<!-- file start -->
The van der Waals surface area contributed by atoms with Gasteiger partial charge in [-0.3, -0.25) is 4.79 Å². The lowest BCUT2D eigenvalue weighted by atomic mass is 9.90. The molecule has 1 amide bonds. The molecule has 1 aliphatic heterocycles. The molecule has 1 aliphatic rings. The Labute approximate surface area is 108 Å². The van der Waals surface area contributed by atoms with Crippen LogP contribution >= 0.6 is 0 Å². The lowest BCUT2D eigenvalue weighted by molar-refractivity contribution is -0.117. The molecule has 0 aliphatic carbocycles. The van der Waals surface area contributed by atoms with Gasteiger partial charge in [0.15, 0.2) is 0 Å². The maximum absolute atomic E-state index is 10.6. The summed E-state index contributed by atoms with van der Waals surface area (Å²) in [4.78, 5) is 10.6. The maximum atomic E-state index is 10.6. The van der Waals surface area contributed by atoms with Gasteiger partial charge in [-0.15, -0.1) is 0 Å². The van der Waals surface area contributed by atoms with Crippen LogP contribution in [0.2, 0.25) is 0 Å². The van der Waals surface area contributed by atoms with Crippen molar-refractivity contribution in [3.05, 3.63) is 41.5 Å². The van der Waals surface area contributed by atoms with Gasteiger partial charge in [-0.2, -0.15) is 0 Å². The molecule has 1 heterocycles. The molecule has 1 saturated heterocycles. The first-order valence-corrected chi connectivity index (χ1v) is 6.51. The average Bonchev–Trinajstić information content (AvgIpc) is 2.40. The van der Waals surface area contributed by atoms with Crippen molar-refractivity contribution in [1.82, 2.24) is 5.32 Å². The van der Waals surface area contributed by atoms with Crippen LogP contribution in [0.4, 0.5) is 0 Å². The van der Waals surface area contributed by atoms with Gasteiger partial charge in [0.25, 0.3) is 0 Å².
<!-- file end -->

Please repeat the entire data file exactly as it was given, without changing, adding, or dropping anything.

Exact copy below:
The van der Waals surface area contributed by atoms with Gasteiger partial charge in [-0.3, -0.25) is 4.79 Å². The lowest BCUT2D eigenvalue weighted by atomic mass is 9.90. The molecule has 1 amide bonds. The molecule has 1 aliphatic heterocycles. The molecule has 1 aliphatic rings. The Labute approximate surface area is 108 Å². The van der Waals surface area contributed by atoms with Crippen LogP contribution >= 0.6 is 0 Å². The lowest BCUT2D eigenvalue weighted by molar-refractivity contribution is -0.117. The molecule has 0 aliphatic carbocycles. The van der Waals surface area contributed by atoms with Gasteiger partial charge in [0.15, 0.2) is 0 Å². The maximum absolute atomic E-state index is 10.6. The summed E-state index contributed by atoms with van der Waals surface area (Å²) in [4.78, 5) is 10.6. The maximum atomic E-state index is 10.6. The van der Waals surface area contributed by atoms with Gasteiger partial charge in [-0.15, -0.1) is 0 Å². The van der Waals surface area contributed by atoms with Crippen LogP contribution in [0.2, 0.25) is 0 Å². The van der Waals surface area contributed by atoms with Crippen molar-refractivity contribution in [3.05, 3.63) is 41.5 Å². The van der Waals surface area contributed by atoms with Gasteiger partial charge in [-0.2, -0.15) is 0 Å². The molecule has 1 heterocycles. The molecule has 1 saturated heterocycles. The first-order valence-corrected chi connectivity index (χ1v) is 6.51. The average Bonchev–Trinajstić information content (AvgIpc) is 2.40. The van der Waals surface area contributed by atoms with Crippen molar-refractivity contribution in [1.82, 2.24) is 5.32 Å². The van der Waals surface area contributed by atoms with Crippen LogP contribution in [0.4, 0.5) is 0 Å². The van der Waals surface area contributed by atoms with Gasteiger partial charge in [0.25, 0.3) is 0 Å².